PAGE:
Water Mosaic echoes from home

pondering the mysteries, simplicity, and humor of life

Wednesday, June 15, 2005

The Art of Mixed Tapes

Just read a nice piece by Thurston Moore, lead singer/noise maker from the band Sonic Youth, about the past art of mixed tapes. (article) He recently wrote a book called Mix Tape: The Art of Cassette Culture. Mixed tapes came before this new revolution of iPods or mp3s and introduced the advantage of being your own producer, rearranging songs that fit a certain mood or situation whether that be a party or a gift to a friend or lover. I think the mix tape generation had to go through the same junk that internet file sharing has gone through, but probably not has harsh as a band (cough*Metallica*cough) suing your pants off. I value the free environment of sharing music, yet I can say this knowing I'm not an artist trying to survive in the cut-throat industry called the music biz. I truly think people will buy the music if they enjoy, but then again I'm an optimist. Jeff Tweedy once said that the artist really isn't the full owner of the music, but shares ownership with the audience that listens to it because they interpret and mold the music into their own experience.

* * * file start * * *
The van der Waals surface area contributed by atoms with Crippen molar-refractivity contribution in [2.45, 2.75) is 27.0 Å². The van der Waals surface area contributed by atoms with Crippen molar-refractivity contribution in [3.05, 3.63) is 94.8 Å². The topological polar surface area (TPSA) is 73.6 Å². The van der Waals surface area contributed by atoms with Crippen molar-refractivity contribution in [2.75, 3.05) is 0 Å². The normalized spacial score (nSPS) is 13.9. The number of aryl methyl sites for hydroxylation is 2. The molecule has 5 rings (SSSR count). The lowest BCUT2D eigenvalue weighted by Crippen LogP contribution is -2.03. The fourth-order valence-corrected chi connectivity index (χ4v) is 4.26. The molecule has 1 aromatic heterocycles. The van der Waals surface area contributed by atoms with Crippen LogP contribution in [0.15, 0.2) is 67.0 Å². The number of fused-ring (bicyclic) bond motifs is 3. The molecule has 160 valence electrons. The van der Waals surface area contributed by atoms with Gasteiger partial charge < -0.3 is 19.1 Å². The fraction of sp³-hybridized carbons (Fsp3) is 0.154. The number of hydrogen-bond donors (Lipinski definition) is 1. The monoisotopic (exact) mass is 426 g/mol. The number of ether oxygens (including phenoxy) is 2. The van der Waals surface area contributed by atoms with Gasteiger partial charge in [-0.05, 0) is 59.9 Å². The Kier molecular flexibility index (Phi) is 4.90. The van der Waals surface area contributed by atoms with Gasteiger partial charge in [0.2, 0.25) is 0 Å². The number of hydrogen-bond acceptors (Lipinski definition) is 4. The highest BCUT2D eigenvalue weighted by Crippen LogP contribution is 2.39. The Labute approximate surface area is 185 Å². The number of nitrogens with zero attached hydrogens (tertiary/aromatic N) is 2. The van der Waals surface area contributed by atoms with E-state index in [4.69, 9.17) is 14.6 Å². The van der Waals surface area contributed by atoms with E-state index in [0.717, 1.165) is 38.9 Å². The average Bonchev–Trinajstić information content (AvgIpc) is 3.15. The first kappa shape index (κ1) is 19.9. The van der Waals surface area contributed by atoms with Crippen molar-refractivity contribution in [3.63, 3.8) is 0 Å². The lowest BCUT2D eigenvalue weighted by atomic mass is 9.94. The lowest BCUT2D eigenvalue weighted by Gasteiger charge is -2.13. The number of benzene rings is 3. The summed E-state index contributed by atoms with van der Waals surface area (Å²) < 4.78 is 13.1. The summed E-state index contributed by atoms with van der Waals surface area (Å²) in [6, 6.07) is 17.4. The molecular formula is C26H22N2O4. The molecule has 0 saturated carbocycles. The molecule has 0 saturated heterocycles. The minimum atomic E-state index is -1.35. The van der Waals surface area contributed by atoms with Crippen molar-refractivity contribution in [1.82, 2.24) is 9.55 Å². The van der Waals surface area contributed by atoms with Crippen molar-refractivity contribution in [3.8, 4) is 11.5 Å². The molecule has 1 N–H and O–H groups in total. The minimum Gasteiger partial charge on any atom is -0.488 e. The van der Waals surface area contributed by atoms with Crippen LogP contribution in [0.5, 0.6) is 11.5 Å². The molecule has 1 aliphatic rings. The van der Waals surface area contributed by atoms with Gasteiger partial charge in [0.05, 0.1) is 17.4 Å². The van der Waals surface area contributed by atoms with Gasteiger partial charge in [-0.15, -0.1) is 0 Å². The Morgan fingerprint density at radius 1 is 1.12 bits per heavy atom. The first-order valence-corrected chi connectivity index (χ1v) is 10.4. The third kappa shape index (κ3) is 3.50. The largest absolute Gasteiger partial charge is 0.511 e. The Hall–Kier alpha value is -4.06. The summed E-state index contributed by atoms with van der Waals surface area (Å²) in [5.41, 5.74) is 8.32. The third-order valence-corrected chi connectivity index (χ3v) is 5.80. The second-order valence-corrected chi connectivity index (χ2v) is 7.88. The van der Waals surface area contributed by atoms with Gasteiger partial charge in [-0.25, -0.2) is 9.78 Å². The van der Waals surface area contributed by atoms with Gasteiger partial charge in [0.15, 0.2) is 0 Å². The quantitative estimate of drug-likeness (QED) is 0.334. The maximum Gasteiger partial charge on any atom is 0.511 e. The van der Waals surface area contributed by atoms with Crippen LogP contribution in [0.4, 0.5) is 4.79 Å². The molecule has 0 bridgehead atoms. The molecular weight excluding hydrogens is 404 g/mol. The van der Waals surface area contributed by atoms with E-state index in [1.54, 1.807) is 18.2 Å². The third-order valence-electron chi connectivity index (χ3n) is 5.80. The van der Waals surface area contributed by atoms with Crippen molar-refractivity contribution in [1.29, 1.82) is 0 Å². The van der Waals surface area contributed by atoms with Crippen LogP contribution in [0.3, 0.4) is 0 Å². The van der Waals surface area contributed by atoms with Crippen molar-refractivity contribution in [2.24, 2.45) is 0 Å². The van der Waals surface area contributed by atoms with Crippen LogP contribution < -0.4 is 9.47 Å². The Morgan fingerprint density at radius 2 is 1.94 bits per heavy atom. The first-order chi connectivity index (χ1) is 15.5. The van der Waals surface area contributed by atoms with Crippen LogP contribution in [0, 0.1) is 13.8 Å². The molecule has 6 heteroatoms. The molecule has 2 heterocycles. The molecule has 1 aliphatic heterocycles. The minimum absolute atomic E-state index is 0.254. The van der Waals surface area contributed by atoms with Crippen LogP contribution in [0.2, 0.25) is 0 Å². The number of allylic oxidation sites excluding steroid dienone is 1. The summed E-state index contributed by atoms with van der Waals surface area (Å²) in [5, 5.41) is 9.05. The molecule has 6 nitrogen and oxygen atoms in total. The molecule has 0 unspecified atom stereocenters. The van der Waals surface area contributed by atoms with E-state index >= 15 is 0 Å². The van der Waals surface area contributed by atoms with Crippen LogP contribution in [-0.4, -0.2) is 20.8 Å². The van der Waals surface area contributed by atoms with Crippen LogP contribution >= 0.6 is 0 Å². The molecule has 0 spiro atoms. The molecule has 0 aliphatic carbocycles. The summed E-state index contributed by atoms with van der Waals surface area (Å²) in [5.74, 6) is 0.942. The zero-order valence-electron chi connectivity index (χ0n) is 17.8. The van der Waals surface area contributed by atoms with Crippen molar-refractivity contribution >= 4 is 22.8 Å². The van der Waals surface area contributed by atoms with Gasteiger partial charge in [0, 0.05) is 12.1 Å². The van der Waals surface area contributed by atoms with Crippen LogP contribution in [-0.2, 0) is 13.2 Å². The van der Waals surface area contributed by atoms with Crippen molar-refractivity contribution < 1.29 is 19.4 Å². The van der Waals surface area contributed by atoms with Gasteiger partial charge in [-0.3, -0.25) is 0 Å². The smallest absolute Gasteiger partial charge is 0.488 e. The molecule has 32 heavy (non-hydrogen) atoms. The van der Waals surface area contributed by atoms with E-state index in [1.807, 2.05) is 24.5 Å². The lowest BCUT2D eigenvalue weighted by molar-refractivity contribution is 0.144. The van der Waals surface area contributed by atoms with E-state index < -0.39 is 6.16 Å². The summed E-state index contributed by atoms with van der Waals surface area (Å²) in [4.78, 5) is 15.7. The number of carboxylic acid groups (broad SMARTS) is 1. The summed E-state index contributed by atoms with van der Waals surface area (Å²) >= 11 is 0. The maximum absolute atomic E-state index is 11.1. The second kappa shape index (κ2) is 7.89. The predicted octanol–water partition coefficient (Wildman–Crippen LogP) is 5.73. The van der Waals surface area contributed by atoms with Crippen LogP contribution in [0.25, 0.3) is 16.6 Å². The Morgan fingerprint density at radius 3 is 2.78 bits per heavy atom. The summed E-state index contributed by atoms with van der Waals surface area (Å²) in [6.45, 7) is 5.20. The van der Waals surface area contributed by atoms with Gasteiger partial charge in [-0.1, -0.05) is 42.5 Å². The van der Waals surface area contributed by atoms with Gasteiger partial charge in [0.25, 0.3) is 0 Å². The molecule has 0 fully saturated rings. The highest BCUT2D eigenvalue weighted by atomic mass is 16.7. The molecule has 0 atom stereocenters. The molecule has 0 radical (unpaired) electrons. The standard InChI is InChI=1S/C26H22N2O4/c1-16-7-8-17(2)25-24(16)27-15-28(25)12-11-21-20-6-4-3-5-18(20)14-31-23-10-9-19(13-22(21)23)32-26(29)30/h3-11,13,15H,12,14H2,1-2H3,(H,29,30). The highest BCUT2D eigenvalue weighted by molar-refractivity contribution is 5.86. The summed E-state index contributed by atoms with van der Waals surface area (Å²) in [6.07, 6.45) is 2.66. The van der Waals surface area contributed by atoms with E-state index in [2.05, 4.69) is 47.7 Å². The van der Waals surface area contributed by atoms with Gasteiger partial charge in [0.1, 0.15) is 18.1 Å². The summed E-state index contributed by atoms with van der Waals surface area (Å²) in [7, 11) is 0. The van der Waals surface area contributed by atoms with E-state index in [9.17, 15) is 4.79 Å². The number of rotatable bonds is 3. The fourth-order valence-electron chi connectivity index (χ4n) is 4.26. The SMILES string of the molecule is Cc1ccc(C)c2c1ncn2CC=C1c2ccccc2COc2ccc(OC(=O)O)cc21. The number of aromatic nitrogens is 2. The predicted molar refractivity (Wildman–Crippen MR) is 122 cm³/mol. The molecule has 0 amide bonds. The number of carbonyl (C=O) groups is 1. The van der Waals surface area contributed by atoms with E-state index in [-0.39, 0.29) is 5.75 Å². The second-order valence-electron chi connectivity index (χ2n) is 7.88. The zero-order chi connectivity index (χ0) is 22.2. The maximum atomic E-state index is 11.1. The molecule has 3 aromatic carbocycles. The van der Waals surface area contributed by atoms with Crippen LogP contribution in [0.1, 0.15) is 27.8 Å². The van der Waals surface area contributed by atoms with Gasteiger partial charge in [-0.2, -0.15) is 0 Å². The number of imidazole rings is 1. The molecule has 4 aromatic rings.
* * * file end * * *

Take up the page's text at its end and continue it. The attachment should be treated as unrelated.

So here's a toast to mix tapes. Anyone remember a certain mixed tape you made for yourself or a crush or just a friend? I remember my Granddad making me some mixed tapes of bluegrass and the comedian singer Ray Stevens. This was my first introduction to guys like Marty Stuart, Bill Monroe, Charlie Acuff, Dave Macon as well as "The Streak." While away one summer in Oregon, my wife (then my girlfriend) sent me a mix tape of "Cheesy Love Songs." Nothing like blasting some Lionel Ritchie and Michael Bolton on my tape deck in the middle of Oregon State University.